Our stalwart consumer reporter’s well written and expert article on Bully Beef, together with some glasses of fermented and then subsequently well rested grape juice; have me thinking back about eating dog biscuits.
I am not referring here to the bone shaped stuff that elderly, misguided owners feed to their canine companions to enhance the smell of their farts, thus enabling them to find said companions without wearing glasses, and in the dark to boot.
No, I am talking about those pieces of unidentified ceramic which, instead of fulfilling their purpose as body armour, were given to the army to be dispensed to troops, disguised as food.
Rigorous research by the scientific fraternity only identified two types of dog biscuits ever. The first is the new soft type, which one only had to hit once with the butt end of an R1, and the wuzz would break. Now to show one’s age, one should of course mention here, that I am talking about the R1 with the wooden butt, not the plastic-made-in-china stuff. Those plastics we used later, and none of this R4 or R5 small calibre popgun crap.
No sir, for us the real McCoy -7.62. They also became heavier as many years went by.
(The SM’s also became meaner and the heat in Oudtshoorn rivalled that of the Atacama and the cold in Bethlehem that of the Antarctic)
Anyway, the second type dog biscuits were of a much more advanced type of hardness. To break one of them one had to drive a Bedford over it; several times. The newer 1st type, fed to the troepe post +/-1970 -1980 were manufactured between WWI and WWII, and are of a distinctive different nature than those that saw combat earlier in the SADF's history.
One could use those as a defence structure, or wrapped in a sock, for hand to hand combat to bash the enemy’s skull open. Or in extreme situations the same could be done to a Bully Beef tin.
Which reminds me that there were two types of Bedfords. The Vasbyt Bedford and the all new and improved Stompneus Bedford. (It was a well kept state secret whether with or sans added vitamins and enzymes) The old Vasbyt Bedford could backfire better than the newer one. (Old phart logic and prejudice) Both were good for breaking Type 1 dog biscuits -if one were patient.
Now it came to be that a certain nasty bit of horseplay was committed by some kids mid ’76 in a place not far from the army camp. Not content with warming their hands and seeing the sparks of a roof falling in, they also decided that the camp could be a nice playground. This lead to the camp’s complement ordered to patrol the perimeter.
Very paraat, with 18 gevegsrondtes per magazine, we marched, then walked, then strolled, then slowly shuffled up and down the fence equivalent to a patrol from Jozini to Kunene mouth, but prepared to meet the Enemy we were.
Between this, standing inspections before and after patrols, verklaaring that all ammunition was returned and little sleep, the bunch of cooks were doing the best to poison us.
(They were not on the side of the Enemy, they were just naturally inclined that way. Something to do with their genes apparently)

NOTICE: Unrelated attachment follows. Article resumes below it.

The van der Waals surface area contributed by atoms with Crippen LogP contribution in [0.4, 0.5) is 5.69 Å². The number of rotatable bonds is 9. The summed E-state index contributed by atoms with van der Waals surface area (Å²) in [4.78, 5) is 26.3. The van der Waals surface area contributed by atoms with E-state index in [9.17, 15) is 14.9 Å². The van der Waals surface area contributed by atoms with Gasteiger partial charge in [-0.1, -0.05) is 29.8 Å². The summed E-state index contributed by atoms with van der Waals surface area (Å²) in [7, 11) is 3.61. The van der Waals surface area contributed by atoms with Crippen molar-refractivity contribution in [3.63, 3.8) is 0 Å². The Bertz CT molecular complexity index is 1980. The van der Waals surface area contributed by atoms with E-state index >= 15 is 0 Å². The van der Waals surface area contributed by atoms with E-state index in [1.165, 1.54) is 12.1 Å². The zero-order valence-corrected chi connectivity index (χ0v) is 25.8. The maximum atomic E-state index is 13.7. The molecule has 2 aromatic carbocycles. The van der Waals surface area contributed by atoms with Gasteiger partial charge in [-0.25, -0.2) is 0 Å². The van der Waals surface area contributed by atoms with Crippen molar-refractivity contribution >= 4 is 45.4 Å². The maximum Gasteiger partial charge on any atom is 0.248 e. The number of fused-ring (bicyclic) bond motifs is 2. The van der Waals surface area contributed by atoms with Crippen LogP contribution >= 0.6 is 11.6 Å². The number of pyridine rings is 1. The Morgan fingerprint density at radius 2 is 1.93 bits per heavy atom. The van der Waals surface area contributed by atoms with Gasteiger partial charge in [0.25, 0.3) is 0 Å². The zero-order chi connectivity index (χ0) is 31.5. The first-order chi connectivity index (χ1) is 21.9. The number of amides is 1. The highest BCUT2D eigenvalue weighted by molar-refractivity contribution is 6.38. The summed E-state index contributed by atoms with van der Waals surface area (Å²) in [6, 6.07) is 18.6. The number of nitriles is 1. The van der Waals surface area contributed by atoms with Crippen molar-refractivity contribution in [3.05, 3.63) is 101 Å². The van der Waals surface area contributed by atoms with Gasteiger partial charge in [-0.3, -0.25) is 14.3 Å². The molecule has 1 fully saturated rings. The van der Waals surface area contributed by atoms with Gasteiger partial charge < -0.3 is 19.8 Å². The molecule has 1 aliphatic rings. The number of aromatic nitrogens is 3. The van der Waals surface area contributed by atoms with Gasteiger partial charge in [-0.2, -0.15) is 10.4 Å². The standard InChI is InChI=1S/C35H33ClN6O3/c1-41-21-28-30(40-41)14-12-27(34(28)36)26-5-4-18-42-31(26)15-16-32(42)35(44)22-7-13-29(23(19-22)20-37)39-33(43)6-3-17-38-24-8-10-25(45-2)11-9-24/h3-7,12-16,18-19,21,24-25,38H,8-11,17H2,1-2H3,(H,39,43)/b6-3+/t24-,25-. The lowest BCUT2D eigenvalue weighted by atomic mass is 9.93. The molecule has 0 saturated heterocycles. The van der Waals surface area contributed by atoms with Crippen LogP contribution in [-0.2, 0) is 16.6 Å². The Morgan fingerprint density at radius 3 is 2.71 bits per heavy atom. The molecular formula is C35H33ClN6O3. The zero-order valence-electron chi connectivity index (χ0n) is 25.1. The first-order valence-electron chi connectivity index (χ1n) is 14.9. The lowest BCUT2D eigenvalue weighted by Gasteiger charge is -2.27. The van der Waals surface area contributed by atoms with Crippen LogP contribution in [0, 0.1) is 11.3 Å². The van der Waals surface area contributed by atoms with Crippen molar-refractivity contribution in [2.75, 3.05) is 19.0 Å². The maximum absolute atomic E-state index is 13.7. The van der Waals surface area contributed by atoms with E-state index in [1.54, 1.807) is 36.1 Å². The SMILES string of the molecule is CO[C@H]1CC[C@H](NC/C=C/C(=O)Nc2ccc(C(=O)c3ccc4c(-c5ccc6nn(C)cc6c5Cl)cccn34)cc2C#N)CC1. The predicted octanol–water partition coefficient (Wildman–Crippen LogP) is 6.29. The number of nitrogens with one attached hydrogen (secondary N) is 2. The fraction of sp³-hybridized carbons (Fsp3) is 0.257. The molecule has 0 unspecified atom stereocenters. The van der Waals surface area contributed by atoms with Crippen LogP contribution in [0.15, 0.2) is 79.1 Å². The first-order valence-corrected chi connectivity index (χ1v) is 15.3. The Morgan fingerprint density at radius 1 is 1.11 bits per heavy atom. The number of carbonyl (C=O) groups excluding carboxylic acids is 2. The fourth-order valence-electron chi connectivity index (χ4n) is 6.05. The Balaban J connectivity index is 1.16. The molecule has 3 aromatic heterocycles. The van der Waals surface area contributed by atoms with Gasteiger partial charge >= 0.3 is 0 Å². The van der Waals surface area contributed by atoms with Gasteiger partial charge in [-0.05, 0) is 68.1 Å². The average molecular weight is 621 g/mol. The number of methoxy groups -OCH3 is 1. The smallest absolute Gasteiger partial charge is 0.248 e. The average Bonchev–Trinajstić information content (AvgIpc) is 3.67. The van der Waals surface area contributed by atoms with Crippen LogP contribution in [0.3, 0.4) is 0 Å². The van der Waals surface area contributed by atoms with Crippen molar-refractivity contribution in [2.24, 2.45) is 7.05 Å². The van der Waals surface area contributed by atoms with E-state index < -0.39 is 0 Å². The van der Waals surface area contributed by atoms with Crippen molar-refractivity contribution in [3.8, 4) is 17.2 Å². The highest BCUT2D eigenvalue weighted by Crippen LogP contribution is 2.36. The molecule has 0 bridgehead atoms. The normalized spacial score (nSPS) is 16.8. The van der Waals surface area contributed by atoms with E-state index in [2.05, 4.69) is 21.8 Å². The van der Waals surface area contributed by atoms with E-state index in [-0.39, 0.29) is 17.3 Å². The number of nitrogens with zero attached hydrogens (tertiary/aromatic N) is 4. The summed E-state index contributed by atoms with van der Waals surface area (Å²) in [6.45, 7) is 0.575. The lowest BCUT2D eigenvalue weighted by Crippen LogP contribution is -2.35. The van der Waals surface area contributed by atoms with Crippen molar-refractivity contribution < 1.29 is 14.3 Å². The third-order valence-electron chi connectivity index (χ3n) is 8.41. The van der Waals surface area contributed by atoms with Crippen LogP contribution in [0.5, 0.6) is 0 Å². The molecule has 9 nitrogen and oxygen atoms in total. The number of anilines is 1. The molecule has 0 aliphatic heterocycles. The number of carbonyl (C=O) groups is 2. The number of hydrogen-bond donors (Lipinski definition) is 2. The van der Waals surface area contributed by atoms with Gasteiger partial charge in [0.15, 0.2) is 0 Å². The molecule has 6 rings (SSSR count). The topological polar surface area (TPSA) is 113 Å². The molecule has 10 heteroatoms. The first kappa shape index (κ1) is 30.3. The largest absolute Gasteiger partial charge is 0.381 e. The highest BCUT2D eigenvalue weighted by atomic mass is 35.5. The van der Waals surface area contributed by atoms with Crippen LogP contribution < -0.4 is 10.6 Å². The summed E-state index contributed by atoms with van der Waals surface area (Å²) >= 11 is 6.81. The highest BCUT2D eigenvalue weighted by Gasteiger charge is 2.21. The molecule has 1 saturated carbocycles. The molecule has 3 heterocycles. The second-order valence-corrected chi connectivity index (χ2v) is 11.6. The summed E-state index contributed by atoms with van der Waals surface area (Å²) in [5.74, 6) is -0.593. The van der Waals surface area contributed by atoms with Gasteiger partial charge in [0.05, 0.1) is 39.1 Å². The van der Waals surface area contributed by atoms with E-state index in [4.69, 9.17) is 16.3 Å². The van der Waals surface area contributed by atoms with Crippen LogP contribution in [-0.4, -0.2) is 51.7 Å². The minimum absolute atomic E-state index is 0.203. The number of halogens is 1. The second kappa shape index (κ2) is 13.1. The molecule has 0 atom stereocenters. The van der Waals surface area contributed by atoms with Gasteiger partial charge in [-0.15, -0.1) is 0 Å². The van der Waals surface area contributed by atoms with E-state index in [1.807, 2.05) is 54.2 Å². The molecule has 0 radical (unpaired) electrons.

We were convinced that their motto was: “Ut eos si non hostis, nos.” Google translate would have told us what that meant, but those days only USA generals were allowed to use the internet. We did get the message however, even though ole Piet Wapen did not allow USA generals to walk patrol with us.
So one morning very early we came back from patrol, verklaared etc and then it became a game changer.
The enemy was within. Within our stomachs and the name of the enemy was hunger. Using a bayonet, dire threats of castration, very grievous bodily harm and various other techniques that would have made Pol Pot jealous, we obtained a bag of dog biscuits, some tinned condensed milk, Bully Beef and dried veggies.
The dried veggies were not identifiable as such, but we were told by a very scared individual that they would get bigger and more of a familiar shape once subjected to boiling water and a dash of salt. All this while he was swearing on a Bible, a James Hadley Chase, the Treaty of Versailles and his future mother in law’s purity.
The vehicle park was verboten and guarded, so no Bedford could be employed, but a hungry troep will make a plan at 04h00 while the Transvaal winter was skulking with impunity. A small fire, some fire buckets to boil water, while the veggies were soaking allowed a dog biscuit to be steamed until soft. (One should understand that I use the word soft as opposed to hard here, as a very relative term, such as describing the difference between basalt lava and pure granite)
Anyway, a slice of Bully on top of a dog biscuit, doused with condensed milk together with a swallow or so of the water/veggie mix and a meal fit for a king dished up. (well maybe a deported one, but what the hell)
And a Gunston for dessert.
Oh we were soldiers once and young.......
Dog Biscuits –Nutrients for soldiers cleverly disguised as biscuits of various levels of solidification
R1, R4 and R5 –Old style SA currency used to describe rifles
Bedford Vasbyt –Bedford truck with a nose and bonnet (not snout and hat)Bedford Stompneus –Bedford truck without nose and bonnet (cut to spite the Vasbyt)
Paraat –State of readiness of troops. Named after a famous magazine; Paratus.
Gevegsrondtes –Rounds of ammunition, fighting, for the use of.Verklaar –Swearing under oath while stealing ammunition as keepsakes.Piet Wapen –Minister, Defence, for the use of.
James Hadley Chase –Author and person to date old pharts better than the carbon dating process can.
Transvaal –Former provincial rugby team before the advent of quotas.Fire Bucket –Metal container to drink tea, coffee, cool drink, Kommando brannewyn out of.
Gunston –Old fashioned paper tube containing carcinogenic substances.
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